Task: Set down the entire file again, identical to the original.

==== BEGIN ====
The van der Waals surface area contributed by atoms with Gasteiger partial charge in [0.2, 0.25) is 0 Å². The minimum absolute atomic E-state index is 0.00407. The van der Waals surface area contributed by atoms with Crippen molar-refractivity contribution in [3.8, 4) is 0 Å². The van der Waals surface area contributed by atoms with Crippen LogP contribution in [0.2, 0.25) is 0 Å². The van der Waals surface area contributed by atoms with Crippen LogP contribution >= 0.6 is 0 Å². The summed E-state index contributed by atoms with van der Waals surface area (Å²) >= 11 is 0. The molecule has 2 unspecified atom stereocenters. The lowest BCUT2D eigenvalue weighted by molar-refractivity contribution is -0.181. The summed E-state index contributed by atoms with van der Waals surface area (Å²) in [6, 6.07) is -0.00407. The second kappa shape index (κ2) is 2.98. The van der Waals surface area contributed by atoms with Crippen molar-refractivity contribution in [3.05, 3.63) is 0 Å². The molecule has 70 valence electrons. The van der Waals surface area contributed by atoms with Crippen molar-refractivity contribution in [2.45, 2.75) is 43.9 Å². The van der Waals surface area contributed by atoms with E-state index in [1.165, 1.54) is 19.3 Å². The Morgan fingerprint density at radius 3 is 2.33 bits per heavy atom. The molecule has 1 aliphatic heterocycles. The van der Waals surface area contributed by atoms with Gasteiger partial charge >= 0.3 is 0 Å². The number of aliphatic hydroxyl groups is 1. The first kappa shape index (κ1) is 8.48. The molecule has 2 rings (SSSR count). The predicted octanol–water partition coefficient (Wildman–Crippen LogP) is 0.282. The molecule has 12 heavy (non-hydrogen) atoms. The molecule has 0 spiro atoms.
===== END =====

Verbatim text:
The van der Waals surface area contributed by atoms with Gasteiger partial charge in [0.2, 0.25) is 0 Å². The minimum absolute atomic E-state index is 0.00407. The van der Waals surface area contributed by atoms with Crippen molar-refractivity contribution in [3.8, 4) is 0 Å². The van der Waals surface area contributed by atoms with Crippen LogP contribution in [0.2, 0.25) is 0 Å². The van der Waals surface area contributed by atoms with Crippen LogP contribution >= 0.6 is 0 Å². The summed E-state index contributed by atoms with van der Waals surface area (Å²) >= 11 is 0. The molecule has 2 unspecified atom stereocenters. The lowest BCUT2D eigenvalue weighted by molar-refractivity contribution is -0.181. The summed E-state index contributed by atoms with van der Waals surface area (Å²) in [6, 6.07) is -0.00407. The second kappa shape index (κ2) is 2.98. The van der Waals surface area contributed by atoms with Crippen molar-refractivity contribution in [3.05, 3.63) is 0 Å². The molecule has 70 valence electrons. The van der Waals surface area contributed by atoms with Crippen molar-refractivity contribution in [2.45, 2.75) is 43.9 Å². The van der Waals surface area contributed by atoms with E-state index in [1.165, 1.54) is 19.3 Å². The Morgan fingerprint density at radius 3 is 2.33 bits per heavy atom. The molecule has 1 aliphatic heterocycles. The van der Waals surface area contributed by atoms with Gasteiger partial charge >= 0.3 is 0 Å². The number of aliphatic hydroxyl groups is 1. The first kappa shape index (κ1) is 8.48. The molecule has 2 rings (SSSR count). The predicted octanol–water partition coefficient (Wildman–Crippen LogP) is 0.282. The molecule has 12 heavy (non-hydrogen) atoms. The molecule has 0 spiro atoms.